He began his golf as a 10-year-old with a set of cut-down clubs given to him by Bob Gardner, winner of the 1946 SCGA Championship. Greg won the Bel-Air junior championship several times and the Western League crown twice while attending University High School in Los Angeles.
The other former SCGA champions were strung back in the field.
Los Angeles CC's Lee Davis finished two strokes off the pace in fourth place at 73-73-69-72—287. He had won the event in 1975.
Tied with Davis with rounds of 73-73-69-72—287 was 17-year-old Derek Goldstein of Brentwood, who took third place on a matching of cards. Goldstein, earlier in the week, had broken his putter in the opening round and two-putted each of the last four holes with his driver.
Maybe he should have used his driver to putt on the 190-yard seventh hole in the final round. He four-putted from about 15-feet. Despite the momentary lapse, he hung in the battle but couldn't overtake the leader.
Three strokes behind the winner with 288 totals were: Steve Brant of Miramar GC; Steve Pate of Birnam Wood; and Chris Voges of Braemar. Voges' 67 on the final day was the low round of the championship.
How did the other former champions fare?
Jon (Bud) Ardell, 1980 winner from Bakersfield CC, was tied for 12th place at 291, and Ted Richards of Bel-Air, who won in 1954 and 1961, was four strokes back at 295.
Brian Gaddy, the 1978 champion from Annandale CC, suffered the misfortune of being disqualified after the third round. He discovered he had signed a card with a wrong score and reported his error. Gaddy had a 74 in the third round and signed for a 73.
Another former champion, Ben Alyea of Rancho Park GC who won in 1960, had rounds of 77-81—158 and failed to make the finals.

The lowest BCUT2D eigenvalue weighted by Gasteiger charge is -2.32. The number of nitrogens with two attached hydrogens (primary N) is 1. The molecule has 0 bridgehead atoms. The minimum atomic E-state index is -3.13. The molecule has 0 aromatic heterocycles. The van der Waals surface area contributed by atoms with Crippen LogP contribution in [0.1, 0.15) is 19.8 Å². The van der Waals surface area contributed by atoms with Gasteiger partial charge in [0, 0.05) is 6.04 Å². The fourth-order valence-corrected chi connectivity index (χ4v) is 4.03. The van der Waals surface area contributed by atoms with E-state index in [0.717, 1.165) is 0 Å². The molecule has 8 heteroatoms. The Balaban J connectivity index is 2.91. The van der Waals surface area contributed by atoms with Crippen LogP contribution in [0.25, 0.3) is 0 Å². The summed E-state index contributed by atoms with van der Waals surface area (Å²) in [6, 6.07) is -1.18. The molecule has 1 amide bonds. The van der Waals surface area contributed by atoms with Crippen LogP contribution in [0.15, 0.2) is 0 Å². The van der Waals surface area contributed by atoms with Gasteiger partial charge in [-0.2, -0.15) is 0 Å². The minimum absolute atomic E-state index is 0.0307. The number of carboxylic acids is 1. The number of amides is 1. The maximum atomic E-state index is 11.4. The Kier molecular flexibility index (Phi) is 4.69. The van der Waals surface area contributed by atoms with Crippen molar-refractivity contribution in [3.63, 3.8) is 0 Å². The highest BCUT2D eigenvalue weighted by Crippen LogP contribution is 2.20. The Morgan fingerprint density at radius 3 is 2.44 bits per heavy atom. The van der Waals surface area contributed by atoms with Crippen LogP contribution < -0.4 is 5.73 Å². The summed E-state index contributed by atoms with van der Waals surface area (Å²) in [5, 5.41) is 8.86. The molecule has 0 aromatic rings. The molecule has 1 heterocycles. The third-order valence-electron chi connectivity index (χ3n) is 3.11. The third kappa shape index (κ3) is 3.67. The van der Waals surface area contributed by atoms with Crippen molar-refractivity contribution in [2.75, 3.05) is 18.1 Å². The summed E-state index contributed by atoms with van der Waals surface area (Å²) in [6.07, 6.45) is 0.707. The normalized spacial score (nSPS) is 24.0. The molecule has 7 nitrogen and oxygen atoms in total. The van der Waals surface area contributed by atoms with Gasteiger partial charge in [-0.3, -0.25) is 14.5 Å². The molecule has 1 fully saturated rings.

Doug Clarke of La Jolla CC, who won in 1977 at his home club, the only other time the championship was staged in the San Diego area, was among the spectators for the final round. Clarke, a student at Stanford and former member of the Cardinal golf team, will be an assistant in the golf program at Stanford during the coming year.
The tournament will be a memorable one for John Burckle of Mesa Verde CC. He had a hole-in-one on the 164-yard fifth hole. Burckle hit his 6-iron about four feet to the right of the hole and it spun back into the cup.
Richards at age 59 and the CGA and SCGA senior champion, was the oldest contestant in the final 34 of the championship field. But it was not quite the young man's event it has sometimes been. Thirteen of the final 34 players were 25 years old or older.
And there were some older golfers in the handicap flights. One of them, John Gable, a 70-year-old senior from Soboba Spring CC, placed fifth in the Secretary's Flight. Gable, an 18-handicapper, had nets of 72-67-139.
Robert Flanagan, a 7-handicapper from Meadowlark GC, won the President's Flight with a net 66-66—132. Donald Robbins, a 12-handicapper from Valencia GC, led the Vice President's Flight with a net 68-66-134. Gunnar Anderson, a 15-handicapper from Quail Lake, was tops in the Secretary's Flight with a 68-67—135.